MONO play the Horseshoe Wednesday (September 12). See listing. Rating: NNNN On their sixth album, Japanese post-rock band Mono have accepted the clichés of instrumental music. You want epic? How about swooping, melodramatic string section parts all over the place. Cinematic? You can practically ….
Japan's Mono have been exploring the margins of post-rock since 2006 when they collaborated with World's End Girlfriend on 2006's Palmless Prayer/Mass Murder Refrain, using electronics, strings, chorus, a pianist, and a saxophonist. 2009's Hymn to the Immortal Wind featured large string and wind sections, followed by the live festival performance Holy Ground: NYC Live in collaboration with the Wordless Music Orchestra under the conduction of Jefrey Milarski. Those albums showcased Mono's sound in transition from its thundering post-rock origins.
Before we begin, I'd like you to draw a 3" x 3" grid. Inside that grid, in each individual box, place a descriptive word or phrase that you'd associate with post rock. No doubles or repeaters. Towering. Epic. Soundscape. Beautiful. Melody. Classical. Instrumental. Soaring. Powerful. Subtle. Emotive ….
Review Summary: Mono are as fine tuned as ever, but lacking the dark dramatics of their previous albums "For My Parents" makes for a divisive and somewhat disappointing listen.To outright criticize Mono for a lack of originality would be an exercise in futility. After all, the Japanese post-rock band has stuck to their guns by producing the same album over and over again, with little to no change in sound or presentation. And while we as music listeners scoff at such unabashed stubbornness, there’s something undeniably endearing about such resilience.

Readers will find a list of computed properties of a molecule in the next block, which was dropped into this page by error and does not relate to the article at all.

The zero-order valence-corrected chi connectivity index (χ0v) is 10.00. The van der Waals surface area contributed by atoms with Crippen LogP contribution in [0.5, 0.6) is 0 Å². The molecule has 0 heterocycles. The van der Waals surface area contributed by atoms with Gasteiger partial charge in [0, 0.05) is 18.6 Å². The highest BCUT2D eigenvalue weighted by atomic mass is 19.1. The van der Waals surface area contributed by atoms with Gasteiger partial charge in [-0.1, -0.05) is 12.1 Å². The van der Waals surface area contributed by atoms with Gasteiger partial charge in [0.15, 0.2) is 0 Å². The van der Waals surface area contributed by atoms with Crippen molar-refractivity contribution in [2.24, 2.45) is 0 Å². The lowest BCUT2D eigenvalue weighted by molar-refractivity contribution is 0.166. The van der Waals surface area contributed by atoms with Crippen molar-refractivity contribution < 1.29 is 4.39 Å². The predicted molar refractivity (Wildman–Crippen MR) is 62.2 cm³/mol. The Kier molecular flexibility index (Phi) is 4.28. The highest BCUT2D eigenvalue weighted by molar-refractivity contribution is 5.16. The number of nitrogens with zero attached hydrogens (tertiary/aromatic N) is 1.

It's business as usual from good old reliable Mono... By this point, it’s become pretty clear what to expect from a Mono album – certainly, they’re a band who seem intent upon refining a well-established sound, rather than exploring new avenues. And while this isn’t necessarily a bad thing (after all, very few instrumental rock bands are as adept as the Japanese four-piece), recent records have seen the band veer dangerously close to the saccharine.
Here’s how Simon Reynolds laid it out in the May 1994 issue of Wire: “Post-rock means using rock instrumentation for non-rock purposes, using guitars as facilitators of timbres and textures rather than riffs and power chords. ” Under this definition, Japanese quartet Mono are at best half post-rock at this point. Might you be reminded that 2009’s Steve Albini-produced Hymn to the Immortal Wind not only featured heaves of that traditional rock instrumentation (Takaakira Goto’s and Hideki Suematsu’s guitars, Tamaki Kunishi’s bass, Yasunori Takada’s drums), but also cellos, flutes, violas, contrabasses, and more.
Mono are a post-rock band with a well-tested formula that they have been working for years: lay out a weepy string theme, fatten it up slowly over nine or 10 minutes, and then nail it to the wall with guitars. On their latest album, For My Parents, there isn't much juice remaining in it: You can anticipate every single dynamic shift in its five compositions, which is not typically an asset for instrumental music meant to take you on an emotional journey. There isn't much of a journey to be taken on For My Parents; the music doesn't develop, darken, or tell a story so much as it expands and deflates like a balloon.